First we want to create a copy of the current (old) development branch. The 'checkout -b vlp_v105_dev' option will create a new branch for us with the name "vlp_v105_dev".
 
This new branch will be at the same location as the "vlp64_v104" branch. We give this new branch a "v105" name is because we plan to '''move it''' on top of the BSP v1.0.5 release.
 
 
 
git checkout vlp64_v104_dev          <<< change to the branch we added our change in
 
git checkout -b vlp64_v105_dev        <<< make a new branch at the same location
 
 
 
Now we should have this.
 
You can view with "gitk vlp64_v105_dev".
 
 
 
o--o--o--o--o--o--o--o--o--o--o--o--o--o--o--o--o--o--o--o--o--o--o--o--o--o--o remotes/origin/linux-4.19.y-cip
 
        \                            \
 
          o--o--o vlp64_v104          o--o--o--o vlp64_v105   
 
                \
 
                  A  vlp64_v104_dev, '''vlp64_v105_dev'''
 
 
 
 
 
Then we can move our patch (A = "Added some printk statements") to the latest version:
 
'''git rebase --onto BSP-1.0.5 BSP-1.0.4 vlp64_105_dev'''
 
 
 
This powerful git command needs a bit of explanation: it allows us to transplant the vlp64_105_dev branch based on the vlp64_v104 (= BSP-1.0.4) branch, to pretend that we forked the vlp64_105_dev branch from the vlp64_v105 (=BSP-1.0.5) branch. Please also have a look at the official git documentation [https://git-scm.com/docs/git-rebase here].
 
 
 
The result should look like this:
 
 
 
In other words from this:
 
 
 
o--o--o--o--o--o--o--o--o--o--o--o--o--o--o--o--o--o--o--o--o--o--o--o--o--o--o remotes/origin/linux-4.19.y-cip
 
        \                            \
 
          o--o--o vlp64_v104          o--o--o--o vlp64_v105   
 
                \                              \
 
                  A  vlp64_v104_dev              A  vlp64_v105_dev
 
 
 
Now you are working on the BSP v1.0.5 kernel and you were able to keep your changes that you made in v1.0.4
 
 
 
 
 
== Use Cherry Pick Instead of Rebase ==
 
 
 
There is also another possibility: instead of using git rebase we can use [https://git-scm.com/docs/git-cherry-pick git cherry-pick]. This command allows up to copy a single commit or a range of commits from one branch to another.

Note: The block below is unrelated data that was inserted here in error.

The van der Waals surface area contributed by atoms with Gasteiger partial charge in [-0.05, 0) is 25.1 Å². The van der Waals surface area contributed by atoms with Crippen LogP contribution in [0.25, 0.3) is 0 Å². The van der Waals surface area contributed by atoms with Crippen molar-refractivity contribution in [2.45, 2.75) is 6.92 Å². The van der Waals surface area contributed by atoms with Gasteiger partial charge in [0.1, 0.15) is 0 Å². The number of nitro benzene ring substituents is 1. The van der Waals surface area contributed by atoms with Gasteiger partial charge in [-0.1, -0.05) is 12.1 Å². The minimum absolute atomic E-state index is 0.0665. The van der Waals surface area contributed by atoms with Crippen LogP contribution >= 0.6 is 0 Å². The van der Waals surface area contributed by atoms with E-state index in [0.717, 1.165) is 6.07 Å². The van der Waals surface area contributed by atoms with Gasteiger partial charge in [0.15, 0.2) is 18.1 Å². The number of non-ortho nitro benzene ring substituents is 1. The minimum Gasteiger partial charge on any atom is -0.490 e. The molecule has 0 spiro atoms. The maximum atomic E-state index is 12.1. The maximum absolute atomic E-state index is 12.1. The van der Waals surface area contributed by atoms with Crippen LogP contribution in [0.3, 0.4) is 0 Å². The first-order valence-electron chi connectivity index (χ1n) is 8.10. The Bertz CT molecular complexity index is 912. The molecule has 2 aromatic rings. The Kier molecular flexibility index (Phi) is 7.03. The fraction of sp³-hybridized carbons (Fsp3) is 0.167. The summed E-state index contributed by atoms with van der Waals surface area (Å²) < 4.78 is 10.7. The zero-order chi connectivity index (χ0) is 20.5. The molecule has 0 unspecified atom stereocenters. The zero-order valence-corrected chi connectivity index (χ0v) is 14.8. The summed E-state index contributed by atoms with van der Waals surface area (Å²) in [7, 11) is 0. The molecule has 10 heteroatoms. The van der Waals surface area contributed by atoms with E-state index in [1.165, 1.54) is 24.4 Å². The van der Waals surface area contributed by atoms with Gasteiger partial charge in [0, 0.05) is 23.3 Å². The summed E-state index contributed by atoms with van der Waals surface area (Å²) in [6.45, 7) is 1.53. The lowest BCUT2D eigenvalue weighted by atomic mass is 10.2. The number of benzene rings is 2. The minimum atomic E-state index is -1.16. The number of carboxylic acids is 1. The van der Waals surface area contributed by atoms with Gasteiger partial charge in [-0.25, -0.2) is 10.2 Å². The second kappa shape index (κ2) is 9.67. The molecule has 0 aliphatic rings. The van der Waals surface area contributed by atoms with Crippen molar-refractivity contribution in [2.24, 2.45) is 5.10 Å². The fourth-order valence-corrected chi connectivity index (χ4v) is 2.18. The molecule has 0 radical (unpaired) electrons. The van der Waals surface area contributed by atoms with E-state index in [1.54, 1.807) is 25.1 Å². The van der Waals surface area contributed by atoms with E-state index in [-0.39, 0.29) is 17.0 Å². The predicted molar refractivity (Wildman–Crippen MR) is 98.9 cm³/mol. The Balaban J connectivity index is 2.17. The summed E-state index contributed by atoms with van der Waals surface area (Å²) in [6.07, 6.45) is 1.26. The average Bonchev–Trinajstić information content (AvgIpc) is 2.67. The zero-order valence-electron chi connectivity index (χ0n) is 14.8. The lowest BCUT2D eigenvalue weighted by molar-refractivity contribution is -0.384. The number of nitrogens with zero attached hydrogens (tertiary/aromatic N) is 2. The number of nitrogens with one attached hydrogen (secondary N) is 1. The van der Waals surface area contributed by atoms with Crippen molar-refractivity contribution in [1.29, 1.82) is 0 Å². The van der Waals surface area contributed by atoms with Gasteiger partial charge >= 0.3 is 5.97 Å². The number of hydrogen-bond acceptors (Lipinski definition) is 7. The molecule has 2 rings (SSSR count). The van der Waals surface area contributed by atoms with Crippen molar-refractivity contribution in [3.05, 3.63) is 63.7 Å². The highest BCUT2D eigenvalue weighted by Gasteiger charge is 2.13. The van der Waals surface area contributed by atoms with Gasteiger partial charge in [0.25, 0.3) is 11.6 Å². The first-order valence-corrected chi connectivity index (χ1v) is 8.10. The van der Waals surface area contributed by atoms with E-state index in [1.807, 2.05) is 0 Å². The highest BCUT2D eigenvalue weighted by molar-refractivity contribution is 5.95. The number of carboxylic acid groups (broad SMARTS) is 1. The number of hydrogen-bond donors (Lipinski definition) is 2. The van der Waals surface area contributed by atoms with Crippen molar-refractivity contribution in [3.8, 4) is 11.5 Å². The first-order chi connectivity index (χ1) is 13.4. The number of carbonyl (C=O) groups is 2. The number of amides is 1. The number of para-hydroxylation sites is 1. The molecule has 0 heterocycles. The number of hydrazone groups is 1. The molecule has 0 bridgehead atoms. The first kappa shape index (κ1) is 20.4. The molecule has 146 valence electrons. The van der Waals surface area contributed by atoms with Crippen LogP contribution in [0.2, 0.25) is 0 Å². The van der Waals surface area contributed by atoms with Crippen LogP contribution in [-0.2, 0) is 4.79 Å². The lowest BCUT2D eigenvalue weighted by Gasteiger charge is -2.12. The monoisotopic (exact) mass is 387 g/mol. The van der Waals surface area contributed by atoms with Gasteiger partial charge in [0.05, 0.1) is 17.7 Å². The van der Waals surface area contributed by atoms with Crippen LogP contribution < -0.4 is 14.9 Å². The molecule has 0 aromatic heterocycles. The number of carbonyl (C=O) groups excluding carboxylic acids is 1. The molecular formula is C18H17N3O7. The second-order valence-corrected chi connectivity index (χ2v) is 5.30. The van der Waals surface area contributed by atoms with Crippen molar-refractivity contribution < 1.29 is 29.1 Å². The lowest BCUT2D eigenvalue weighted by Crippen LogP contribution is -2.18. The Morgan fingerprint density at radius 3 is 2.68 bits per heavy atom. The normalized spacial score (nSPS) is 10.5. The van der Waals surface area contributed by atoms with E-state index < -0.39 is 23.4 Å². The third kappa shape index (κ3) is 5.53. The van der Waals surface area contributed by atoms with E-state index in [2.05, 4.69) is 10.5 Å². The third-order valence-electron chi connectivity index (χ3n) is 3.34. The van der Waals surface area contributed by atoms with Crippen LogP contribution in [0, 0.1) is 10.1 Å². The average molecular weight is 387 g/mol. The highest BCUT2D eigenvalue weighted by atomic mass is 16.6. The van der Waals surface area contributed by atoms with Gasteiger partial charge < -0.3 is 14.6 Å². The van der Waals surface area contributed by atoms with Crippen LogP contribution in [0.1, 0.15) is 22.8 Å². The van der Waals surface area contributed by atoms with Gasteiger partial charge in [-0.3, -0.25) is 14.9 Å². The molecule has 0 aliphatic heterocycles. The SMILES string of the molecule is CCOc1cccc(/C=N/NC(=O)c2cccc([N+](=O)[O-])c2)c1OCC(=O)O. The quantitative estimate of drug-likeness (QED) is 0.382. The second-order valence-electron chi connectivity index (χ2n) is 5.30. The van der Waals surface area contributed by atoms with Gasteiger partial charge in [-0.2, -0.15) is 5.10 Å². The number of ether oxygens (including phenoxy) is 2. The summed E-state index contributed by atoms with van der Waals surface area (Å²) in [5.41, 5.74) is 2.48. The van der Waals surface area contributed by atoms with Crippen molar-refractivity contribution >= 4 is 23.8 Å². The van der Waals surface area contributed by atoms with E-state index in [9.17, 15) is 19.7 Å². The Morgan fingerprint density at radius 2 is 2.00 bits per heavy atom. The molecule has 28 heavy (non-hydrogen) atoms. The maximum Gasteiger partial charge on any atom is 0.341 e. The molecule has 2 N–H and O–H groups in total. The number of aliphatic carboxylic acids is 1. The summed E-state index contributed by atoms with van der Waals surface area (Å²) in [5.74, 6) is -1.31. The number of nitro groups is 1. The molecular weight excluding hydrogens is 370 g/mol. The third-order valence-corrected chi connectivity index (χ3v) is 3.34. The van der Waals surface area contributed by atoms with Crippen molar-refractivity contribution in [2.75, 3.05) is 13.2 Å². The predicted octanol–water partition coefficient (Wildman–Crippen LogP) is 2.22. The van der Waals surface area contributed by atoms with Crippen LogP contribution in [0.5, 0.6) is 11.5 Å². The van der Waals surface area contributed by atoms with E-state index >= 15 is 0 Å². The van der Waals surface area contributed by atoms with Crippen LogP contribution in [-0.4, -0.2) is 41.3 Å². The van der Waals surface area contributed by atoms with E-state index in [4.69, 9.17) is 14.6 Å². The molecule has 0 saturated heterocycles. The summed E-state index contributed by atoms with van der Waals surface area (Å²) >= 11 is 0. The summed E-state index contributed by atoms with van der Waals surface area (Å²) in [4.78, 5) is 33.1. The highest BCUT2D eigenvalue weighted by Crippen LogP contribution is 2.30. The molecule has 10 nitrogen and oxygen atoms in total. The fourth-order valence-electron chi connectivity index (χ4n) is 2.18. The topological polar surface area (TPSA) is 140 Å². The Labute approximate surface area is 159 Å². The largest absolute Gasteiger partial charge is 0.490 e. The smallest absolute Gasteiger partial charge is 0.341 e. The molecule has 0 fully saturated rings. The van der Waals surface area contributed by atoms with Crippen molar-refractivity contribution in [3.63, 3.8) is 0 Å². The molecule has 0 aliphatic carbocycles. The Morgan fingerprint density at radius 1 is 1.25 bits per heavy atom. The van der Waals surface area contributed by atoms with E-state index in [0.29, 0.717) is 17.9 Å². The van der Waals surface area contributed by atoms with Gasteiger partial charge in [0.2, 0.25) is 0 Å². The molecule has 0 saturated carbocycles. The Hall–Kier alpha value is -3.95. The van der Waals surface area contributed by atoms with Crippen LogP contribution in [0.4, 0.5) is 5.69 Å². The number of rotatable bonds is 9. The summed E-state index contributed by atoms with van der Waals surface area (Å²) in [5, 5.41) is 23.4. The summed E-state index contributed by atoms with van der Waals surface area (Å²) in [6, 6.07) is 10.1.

In our example we have to first check the hash of the commit we want to cherry pick:
 
 
 
git checkout vlp64_v104
 
git log --oneline
 
f4d5d8172b76 (HEAD -> vlp64_v104) Added some printk message
 
[..]
 
 
 
Then checkout the destination branch:
 
 
 
git checkout vlp64_v105
 
 
 
Then make a new branch
 
 
 
git checkout -b vlp64_v105_dev
 
 
 
which will give you this:
 
 
 
o--o--o--o--o--o--o--o--o--o--o--o--o--o--o--o--o--o--o--o--o--o--o--o--o--o--o remotes/origin/linux-4.19.y-cip
 
        \                            \
 
          o--o--o vlp64_v104          o--o--o--o vlp64_v105, '''vlp64_v105_dev'''
 
                \
 
                  A  vlp64_v104_dev
 
 
 
 
 
And then ''[1]'':
 
git cherry-pick f4d5d8172b76
 
 
 
We can also cherry pick a range of commits.
 
In the example below, "BSP-1.0.4" is a tag that shows the end of the Renesas BSP, and "vlp64_v104_dev" is the branch that has has our changes. So basically we are asking it to copy all the changes we made on top of the Renesas BSP.
 
 
 
git cherry-pick BSP-1.0.4..vlp64_v104_dev
 
 
 
You could also use this command (using branch name instead of tag name)
 
 
 
git cherry-pick vlp64_v104..vlp64_v104_dev
 
 
 
In our example this is exactly the same as ''[1]'' because we have only one commit between vlp64_v104 and BSP-1.0.4.
 
So again, graphically, it will end up like this
 
 
 
o--o--o--o--o--o--o--o--o--o--o--o--o--o--o--o--o--o--o--o--o--o--o--o--o--o--o remotes/origin/linux-4.19.y-cip
 
        \                            \
 
          o--o--o vlp64_v104          o--o--o--o vlp64_v105   
 
                \                              \
 
                  A  vlp64_v104_dev              A  vlp64_v105_dev
 

Latest revision as of 13:00, 23 July 2021